If you view the attempt to complete a deal with veteran closer Grant Balfour totally in its own context, there’s no way to fault the Orioles for balking at the results of his physical and pulling out of the two-year contract that was agreed upon by both sides pending the medical examination.
That’s just how this kind of thing works. The Orioles have long required extensive physicals for the free agents they sign, and they cannot afford to spend $15 million on a guy who has a higher chance than normal of not being able to fulfill that contract. Sure, we don’t know exactly what worried them about what sources said was Balfour’s shoulder, but they have every right to expect a clean bill of health before guaranteeing all that salary.
They also have a right to expect some raised eyebrows, but only because they put themselves in this vulnerable situation when they dealt Jim Johnson to the Oakland Athletics earlier this month and waited until this week to make their move to replace him. They have long had a habit of letting the offseason play out before getting seriously involved, a strategy that has saved them a lot of money but also illustrates a reluctance to compete for the best players on the free-agent market.
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They came into this offseason needing to add a starting pitcher and a consistent hitter to add more on-base potential to their power-packed lineup. Nearly three months later, they have not addressed any of those needs in a meaningful fashion.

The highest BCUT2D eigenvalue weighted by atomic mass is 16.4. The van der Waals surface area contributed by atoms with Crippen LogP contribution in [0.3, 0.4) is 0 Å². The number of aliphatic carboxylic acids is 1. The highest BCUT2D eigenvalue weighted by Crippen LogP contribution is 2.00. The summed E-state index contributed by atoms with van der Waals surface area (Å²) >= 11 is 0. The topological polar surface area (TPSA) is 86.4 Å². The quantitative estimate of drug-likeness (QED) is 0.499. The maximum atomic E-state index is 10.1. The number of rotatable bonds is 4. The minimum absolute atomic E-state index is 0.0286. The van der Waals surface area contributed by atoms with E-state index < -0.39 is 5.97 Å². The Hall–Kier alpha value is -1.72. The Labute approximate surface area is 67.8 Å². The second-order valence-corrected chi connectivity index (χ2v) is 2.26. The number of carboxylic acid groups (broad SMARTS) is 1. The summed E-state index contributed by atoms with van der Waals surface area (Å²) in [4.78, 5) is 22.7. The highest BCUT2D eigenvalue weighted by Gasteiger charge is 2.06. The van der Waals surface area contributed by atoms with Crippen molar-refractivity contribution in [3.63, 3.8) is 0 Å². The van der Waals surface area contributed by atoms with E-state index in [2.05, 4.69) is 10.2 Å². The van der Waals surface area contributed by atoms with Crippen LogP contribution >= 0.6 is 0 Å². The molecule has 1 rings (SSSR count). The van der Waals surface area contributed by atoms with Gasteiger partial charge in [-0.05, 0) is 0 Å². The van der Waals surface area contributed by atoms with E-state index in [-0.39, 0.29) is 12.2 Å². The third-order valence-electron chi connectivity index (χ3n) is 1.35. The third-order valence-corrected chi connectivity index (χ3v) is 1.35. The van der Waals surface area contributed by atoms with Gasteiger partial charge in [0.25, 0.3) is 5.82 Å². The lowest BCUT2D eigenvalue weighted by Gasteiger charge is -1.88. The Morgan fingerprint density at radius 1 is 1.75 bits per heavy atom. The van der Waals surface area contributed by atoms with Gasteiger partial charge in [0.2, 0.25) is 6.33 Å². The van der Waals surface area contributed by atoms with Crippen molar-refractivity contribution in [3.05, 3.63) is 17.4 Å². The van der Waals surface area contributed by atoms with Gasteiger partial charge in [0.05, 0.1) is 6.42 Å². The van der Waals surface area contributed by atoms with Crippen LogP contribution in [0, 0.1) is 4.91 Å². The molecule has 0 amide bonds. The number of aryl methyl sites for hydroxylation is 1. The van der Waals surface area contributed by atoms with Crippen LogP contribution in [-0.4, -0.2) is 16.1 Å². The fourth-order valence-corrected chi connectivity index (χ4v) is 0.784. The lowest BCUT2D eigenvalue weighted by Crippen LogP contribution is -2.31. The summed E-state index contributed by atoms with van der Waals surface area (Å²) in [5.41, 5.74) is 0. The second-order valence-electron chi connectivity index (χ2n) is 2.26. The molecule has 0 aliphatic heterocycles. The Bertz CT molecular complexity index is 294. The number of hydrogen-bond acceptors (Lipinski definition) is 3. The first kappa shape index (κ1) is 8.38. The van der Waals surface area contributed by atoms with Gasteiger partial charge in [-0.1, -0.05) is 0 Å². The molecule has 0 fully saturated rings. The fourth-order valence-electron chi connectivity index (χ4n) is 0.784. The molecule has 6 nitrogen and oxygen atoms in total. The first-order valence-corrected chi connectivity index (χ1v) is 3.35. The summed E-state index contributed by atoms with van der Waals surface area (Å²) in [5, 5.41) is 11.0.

Sure, Dan Duquette has stacked up a lot of warm bodies. He has brought in a number of players who might suddenly step up to fill those roles, but the Orioles have fewer proven major league players than they did when the 2013 season ended with them six games out of a playoff spot.
The Balfour deal -- if it had passed medical muster -- would have validated the trade of Johnson because the Orioles would have gotten a very good closer at a better price and could then have made the case that the acquisition of both a closer and setup man Ryan Webb made the bullpen better than before.
Now, with most of the top free-agent closers already signed, the Orioles are believed to be interested in veteran Fernando Rodney, but they could also take a chance on a high-upside reliever who is coming off an injury if they can reach a deal that balances the risk and possible reward. Failing that, they can always move Tommy Hunter into the role or give Webb a chance to win the role.
Duquette indicated in a Friday conference call that he would continue to look outside the organization for a proven closer, which could come from the free-agent market or in a trade.
The bullpen took another hit on Friday when left-hander Troy Patton was suspended for 25 games at the start of next season for testing positive for amphetamine use, but Duquette also said Friday that the team still feels comfortable with its left-handed depth.